Stabilizing the incident also will go a long way to keep your people safe. Unified command will help improve coordination, while perimeter security will not only safeguard the scene, but aid in accountability as well. Keep the public safe as well by forming a joint information center to reduce public panic.
There are two critical decision points where chief fire officers can have the most profound effect on the successful management of a terrorist event. The first-arriving chief officer reaches that decision point if he or she recognizes immediately after the initial size-up that escalation potential is high. This point will dictate whether the response will manage the commander or the commander will manage the response. All incidents start at the deficient resource stage until the first-arriving complement arrives on scene.
When the first-arriving officer makes the decision to augment or reinforce the initial assigned response, it's a confession that the potential for escalation is high. At this point the fireground commander must assess if the situational awareness is high or low.
In a terrorist event with low situational awareness, the commander can't successfully use the RPD model. There isn't enough experience, training, education or information available to do so, so the consultative decision model must be used. The CDM involves improving situational awareness by gathering more experienced practitioners in a unified command mode and using a more formal, rational and analytical decision-making process. In the United States, the process is called the National Incident Management System. The development of an incident action plan and the unified command process will be the default consultative decision model. (See “Future Funds Need NIMS,” in News & Trends.)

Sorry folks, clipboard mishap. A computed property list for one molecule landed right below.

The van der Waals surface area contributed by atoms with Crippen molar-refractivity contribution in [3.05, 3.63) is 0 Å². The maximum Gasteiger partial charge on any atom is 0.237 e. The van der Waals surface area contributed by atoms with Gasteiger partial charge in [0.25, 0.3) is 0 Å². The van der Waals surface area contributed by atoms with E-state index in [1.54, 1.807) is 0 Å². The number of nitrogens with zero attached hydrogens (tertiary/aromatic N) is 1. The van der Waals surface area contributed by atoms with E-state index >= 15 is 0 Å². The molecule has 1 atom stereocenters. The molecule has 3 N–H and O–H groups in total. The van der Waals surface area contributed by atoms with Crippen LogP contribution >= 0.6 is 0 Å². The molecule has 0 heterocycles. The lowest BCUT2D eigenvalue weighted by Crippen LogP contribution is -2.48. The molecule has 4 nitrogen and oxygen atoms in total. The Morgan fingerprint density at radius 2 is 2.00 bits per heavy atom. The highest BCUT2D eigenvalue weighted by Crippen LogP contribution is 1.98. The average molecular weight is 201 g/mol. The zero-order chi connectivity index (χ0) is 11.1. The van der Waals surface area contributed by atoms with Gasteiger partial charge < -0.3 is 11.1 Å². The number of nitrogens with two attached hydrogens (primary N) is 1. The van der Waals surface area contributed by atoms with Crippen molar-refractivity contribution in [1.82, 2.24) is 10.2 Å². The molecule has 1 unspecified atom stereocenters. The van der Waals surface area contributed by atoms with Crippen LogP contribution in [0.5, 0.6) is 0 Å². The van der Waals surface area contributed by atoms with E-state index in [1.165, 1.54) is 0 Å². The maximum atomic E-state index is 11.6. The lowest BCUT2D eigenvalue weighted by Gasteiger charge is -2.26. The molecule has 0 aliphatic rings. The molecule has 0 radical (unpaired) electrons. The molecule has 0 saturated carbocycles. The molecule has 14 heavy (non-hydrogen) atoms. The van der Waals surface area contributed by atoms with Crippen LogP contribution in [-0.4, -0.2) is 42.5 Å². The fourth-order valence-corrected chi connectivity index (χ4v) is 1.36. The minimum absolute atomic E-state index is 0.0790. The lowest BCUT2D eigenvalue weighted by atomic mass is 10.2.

The second, and equally important, decision point is when the senior-arriving chief officer receives a briefing from the initial incident commander. This is the point where a bad plan can be aborted and a new plan instituted. Many senior officers will support a bad plan that they would not otherwise execute for fear of embarrassing the first commander, appearing unreasonable to the first command staff, or fear of the “skunk factor,” the cost associated with changing a plan in mid-execution. But senior officers have the responsibility and authority to improve the command function as early as possible for the good of the entire operation.
Preparing for terrorism is an activity that we will become more and more adept at in the future. Working on our ability to make sound and safe decisions is a prudent investment for the future of our local organization and those we are sworn to serve. For an in depth look at terrorism versus firefighters, check out the April American Heat on FETN.
John Linstrom is the education consultant for FETN. He served more than 20 years in fire departments in California and Texas before retiring with the rank of assistant chief. Linstrom is a National Fire Academy Executive Fire Officer graduate and adjunct instructor. In addition, he's a member of the Federal Mass-Fatalities Recovery Team and California Task Force 6.